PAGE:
ICC Cricket World Cup 2011 / Features
World Cup 2011
Ashwin patiently waits in the wings
R Ashwin's presence, or absence, in the game against West Indies may well indicate how India will head into the World Cup's knockout phase.
Sharda Ugra in Chennai
March 18, 2011
An hour or so after landing in Chennai, a local friend blessed with the wickedest of humour sent an sms greeting. It read, "Welcome to the land of Ravichandran Ashwin." In a few words, the message swept past a thousand or so years of history, culture, politics and Rajnikanth and went straight to the centre of India's steaming World Cup campaign.
The Indian team's future in the tournament is largely not dependent on what happens in Sunday's match in Chennai against West Indies (barring a few possibilities). Offspinner Ashwin's presence, or absence, in its bowling attack, though, may well indicate how India will head into the World Cup's knockout phase.
In the course of the last month, without bowling a single over at the World Cup, Ashwin has gone from being one of those "promising" youngsters to a mythic figure, kept hidden from the public eye so that he can be unleashed on unsuspecting batsmen at the business end of the tournament and help India storm their way through to the title.
Chepauk is where Ashwin will put on his cape and shoot into the stratosphere. That is, if the team decides to play him.
The chances of that happening are increasing, like the humidity levels in Chennai. Chepauk is the most spin-friendly of Indian tracks in this World Cup and is expected to give India's slow bowlers the advantage of extra purchase and with it, help them to turn out their most confident performance of the tournament. Ashwin's "mental stability" and toughness have been so well-advertised by his captain that he is expected to turn up in his first World Cup match, take five wickets and strike fear.
The one buffer in the midst of much overstatement is that Ashwin 's debut World Cup appearance itself may well happen on familiar ground, on his own 'land'. All 22 yards of it. From his first-class debut in December 2006, he has played a total of 15 matches (first class, List A, IPL, international) at Chepauk. He has bowled 470.1 overs for his 61 wickets at 21.50 (economy rate of 2.79, strike rate 46.20, five wickets in a match six times, ten wickets in a match twice.) The numbers are very good, but India v West Indies at a World Cup will be like none of those 15 matches.
Ashwin's coach, Sunil Subramanian, is as baffled by his student's continued absence from the XI as the rest of the country, but he is not anxious about whether Ashwin can instantly switch on for what could be a big game on Sunday. "Ashwin has the mental framework of Ravi Shastri, Anil Kumble and Venky." (Whether combined or individual doesn't really matter.) The Venky being referred to is off spinner S Venkataraghavan, with whom Ashwin has been often been compared, not merely because they share a home town but also a resemblance of craft. Ashwin, however, is a bowler who has arrived and thrived in the most modern format of the game, Twenty20. His IPL team, the Chennai Super Kings, won the IPL and Champions League T20 double last season.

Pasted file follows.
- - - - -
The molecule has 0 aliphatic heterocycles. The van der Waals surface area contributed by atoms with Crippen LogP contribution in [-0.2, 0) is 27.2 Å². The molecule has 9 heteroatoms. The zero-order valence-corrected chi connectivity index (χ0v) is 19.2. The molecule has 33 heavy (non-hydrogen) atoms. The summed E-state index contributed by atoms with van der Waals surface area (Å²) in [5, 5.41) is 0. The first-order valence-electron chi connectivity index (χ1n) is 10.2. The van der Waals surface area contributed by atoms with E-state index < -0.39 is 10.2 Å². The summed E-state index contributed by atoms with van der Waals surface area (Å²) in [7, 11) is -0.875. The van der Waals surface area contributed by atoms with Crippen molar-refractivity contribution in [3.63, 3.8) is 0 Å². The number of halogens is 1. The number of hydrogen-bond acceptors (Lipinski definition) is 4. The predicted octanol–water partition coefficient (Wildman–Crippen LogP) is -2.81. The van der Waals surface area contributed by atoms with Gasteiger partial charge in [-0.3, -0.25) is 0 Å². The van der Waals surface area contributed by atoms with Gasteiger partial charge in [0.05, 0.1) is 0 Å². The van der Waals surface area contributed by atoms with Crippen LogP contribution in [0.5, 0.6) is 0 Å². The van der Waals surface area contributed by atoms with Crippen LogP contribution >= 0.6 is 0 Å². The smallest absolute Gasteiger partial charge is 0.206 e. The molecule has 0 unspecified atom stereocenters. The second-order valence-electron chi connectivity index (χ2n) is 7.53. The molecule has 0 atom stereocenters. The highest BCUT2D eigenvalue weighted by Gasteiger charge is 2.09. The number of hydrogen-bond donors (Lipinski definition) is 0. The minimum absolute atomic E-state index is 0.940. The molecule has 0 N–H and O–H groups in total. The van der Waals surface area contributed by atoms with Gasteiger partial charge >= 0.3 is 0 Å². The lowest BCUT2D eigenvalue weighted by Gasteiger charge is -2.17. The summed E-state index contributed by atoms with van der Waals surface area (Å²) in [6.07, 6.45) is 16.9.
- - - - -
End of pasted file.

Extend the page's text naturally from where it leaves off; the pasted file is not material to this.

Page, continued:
Even though he belongs to the city that usually churns out more batting dashers and stylists, Ashwin went from being an opening batsman in his teenage years to concentrating on bowling, first medium pace and then offspin. The consistency and accuracy that is gold dust in the shortest version of the game came, Subramaniam says, from Ashwin's greed for improvement and his willingness to sweat.
One of the practice tools the two men used at the TNCA Academy during their training is called The Grid, a 9ft long and 4.5ft wide fluorescent tape used to perfect spot bowling, where lengths and lines can be modified for a variety of conditions. Subramaniam was given the tape for a trial by former India spinner Nilesh Kulkarni, who has patented the practice tool that is meant to help both bowlers and wicket-keepers. Subramanian says Ashwin's success rate on The Grid is close to 80%. In a match the only variant is, of course, the minor matter of the batsman facing him. The success rate could go haywire then but in an interview with ESPNCricinfo, Ashwin spoke of enjoying the mental tussle that bowling involved. In the interview, one of the IPL dismissals he mentioned was that of a batsman he could run into should he play on Sunday - Chris Gayle.
Subramaniam tells another story about Ashwin's appetite: after a Duleep Trophy final defeat to West Zone, in which he had bowled a total of 78 overs, and batted for over two hours on the fifth day, he turned up at practice the next afternoon and bowled another 100 balls at the Academy. No matter how effective Ashwin might or might not be in the World Cup, if he is called up on Sunday, he will at least be ready.
India must only hope that they have not left it too late to use him, though Ashwin is used to waiting. In the Chennai Super Kings, he was understudy to Muthiah Muralitharan, and with India he has stepped in every time Harbhajan Singh has been unable to play. It has meant him six ODIs and four Twenty20s in less than a year and given the touring workload now charted out for the Indians over the 12 months, those numbers should increase.
Subramaniam says, "Ashwin is here to stay." And he doesn't mean on the bench.
Mustafizur, Mosaddek, Mehidy, Nazmul - where did they all come from? By Mohammad Isam
Mark Nicholas: England's recklessness in the name of positivity is a sign that the art of batting in the longest format is no longer given due attention
Imran Yusuf ponders an age-old question
The Cricket Monthly
On tour in the UK, Firdose Moonda witnesses a fine comeback, visits the country's oldest pub, and squeezes in some yoga lessons